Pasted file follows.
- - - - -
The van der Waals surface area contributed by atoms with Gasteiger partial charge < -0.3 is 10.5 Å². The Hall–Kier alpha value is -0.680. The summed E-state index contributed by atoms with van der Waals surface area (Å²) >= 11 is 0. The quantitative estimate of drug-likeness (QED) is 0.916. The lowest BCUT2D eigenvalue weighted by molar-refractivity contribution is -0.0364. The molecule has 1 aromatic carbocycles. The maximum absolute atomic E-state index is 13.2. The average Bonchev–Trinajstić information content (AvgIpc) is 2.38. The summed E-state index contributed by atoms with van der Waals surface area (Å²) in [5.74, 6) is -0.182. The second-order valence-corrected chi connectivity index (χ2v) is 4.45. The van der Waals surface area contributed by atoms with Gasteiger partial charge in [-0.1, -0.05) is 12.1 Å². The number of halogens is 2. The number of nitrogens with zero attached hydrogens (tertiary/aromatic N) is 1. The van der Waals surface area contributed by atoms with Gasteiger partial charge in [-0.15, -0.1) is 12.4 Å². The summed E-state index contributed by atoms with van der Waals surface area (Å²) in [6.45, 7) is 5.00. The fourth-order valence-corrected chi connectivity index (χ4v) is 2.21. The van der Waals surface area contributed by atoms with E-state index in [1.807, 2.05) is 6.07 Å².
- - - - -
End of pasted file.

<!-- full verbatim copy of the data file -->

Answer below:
The van der Waals surface area contributed by atoms with Gasteiger partial charge < -0.3 is 10.5 Å². The Hall–Kier alpha value is -0.680. The summed E-state index contributed by atoms with van der Waals surface area (Å²) >= 11 is 0. The quantitative estimate of drug-likeness (QED) is 0.916. The lowest BCUT2D eigenvalue weighted by molar-refractivity contribution is -0.0364. The molecule has 1 aromatic carbocycles. The maximum absolute atomic E-state index is 13.2. The average Bonchev–Trinajstić information content (AvgIpc) is 2.38. The summed E-state index contributed by atoms with van der Waals surface area (Å²) in [5.74, 6) is -0.182. The second-order valence-corrected chi connectivity index (χ2v) is 4.45. The van der Waals surface area contributed by atoms with Gasteiger partial charge in [-0.1, -0.05) is 12.1 Å². The number of halogens is 2. The number of nitrogens with zero attached hydrogens (tertiary/aromatic N) is 1. The van der Waals surface area contributed by atoms with Gasteiger partial charge in [-0.15, -0.1) is 12.4 Å². The summed E-state index contributed by atoms with van der Waals surface area (Å²) in [6.45, 7) is 5.00. The fourth-order valence-corrected chi connectivity index (χ4v) is 2.21. The van der Waals surface area contributed by atoms with E-state index in [1.807, 2.05) is 6.07 Å².